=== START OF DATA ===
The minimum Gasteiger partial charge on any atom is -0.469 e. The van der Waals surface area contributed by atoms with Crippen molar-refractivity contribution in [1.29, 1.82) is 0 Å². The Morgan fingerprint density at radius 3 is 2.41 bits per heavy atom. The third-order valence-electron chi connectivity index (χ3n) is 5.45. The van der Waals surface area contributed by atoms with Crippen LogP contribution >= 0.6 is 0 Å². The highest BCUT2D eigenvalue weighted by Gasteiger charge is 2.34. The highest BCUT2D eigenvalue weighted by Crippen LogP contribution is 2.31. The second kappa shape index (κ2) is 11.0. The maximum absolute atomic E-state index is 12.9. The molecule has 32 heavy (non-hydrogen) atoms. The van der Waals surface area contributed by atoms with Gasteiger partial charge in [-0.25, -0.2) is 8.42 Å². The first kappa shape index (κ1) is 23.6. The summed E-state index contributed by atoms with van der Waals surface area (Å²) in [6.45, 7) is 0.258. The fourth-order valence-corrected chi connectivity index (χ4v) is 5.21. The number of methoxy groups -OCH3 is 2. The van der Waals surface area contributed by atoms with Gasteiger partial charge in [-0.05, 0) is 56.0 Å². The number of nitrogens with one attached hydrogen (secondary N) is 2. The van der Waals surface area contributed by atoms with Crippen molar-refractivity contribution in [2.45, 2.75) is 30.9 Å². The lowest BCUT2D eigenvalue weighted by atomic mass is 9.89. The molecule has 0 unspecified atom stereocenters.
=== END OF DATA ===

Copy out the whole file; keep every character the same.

The minimum Gasteiger partial charge on any atom is -0.469 e. The van der Waals surface area contributed by atoms with Crippen molar-refractivity contribution in [1.29, 1.82) is 0 Å². The Morgan fingerprint density at radius 3 is 2.41 bits per heavy atom. The third-order valence-electron chi connectivity index (χ3n) is 5.45. The van der Waals surface area contributed by atoms with Crippen LogP contribution >= 0.6 is 0 Å². The highest BCUT2D eigenvalue weighted by Gasteiger charge is 2.34. The highest BCUT2D eigenvalue weighted by Crippen LogP contribution is 2.31. The second kappa shape index (κ2) is 11.0. The maximum absolute atomic E-state index is 12.9. The molecule has 32 heavy (non-hydrogen) atoms. The van der Waals surface area contributed by atoms with Gasteiger partial charge in [-0.25, -0.2) is 8.42 Å². The first kappa shape index (κ1) is 23.6. The summed E-state index contributed by atoms with van der Waals surface area (Å²) in [6.45, 7) is 0.258. The fourth-order valence-corrected chi connectivity index (χ4v) is 5.21. The number of methoxy groups -OCH3 is 2. The van der Waals surface area contributed by atoms with Gasteiger partial charge in [-0.05, 0) is 56.0 Å². The number of nitrogens with one attached hydrogen (secondary N) is 2. The van der Waals surface area contributed by atoms with Crippen molar-refractivity contribution in [2.45, 2.75) is 30.9 Å². The lowest BCUT2D eigenvalue weighted by atomic mass is 9.89. The molecule has 0 unspecified atom stereocenters.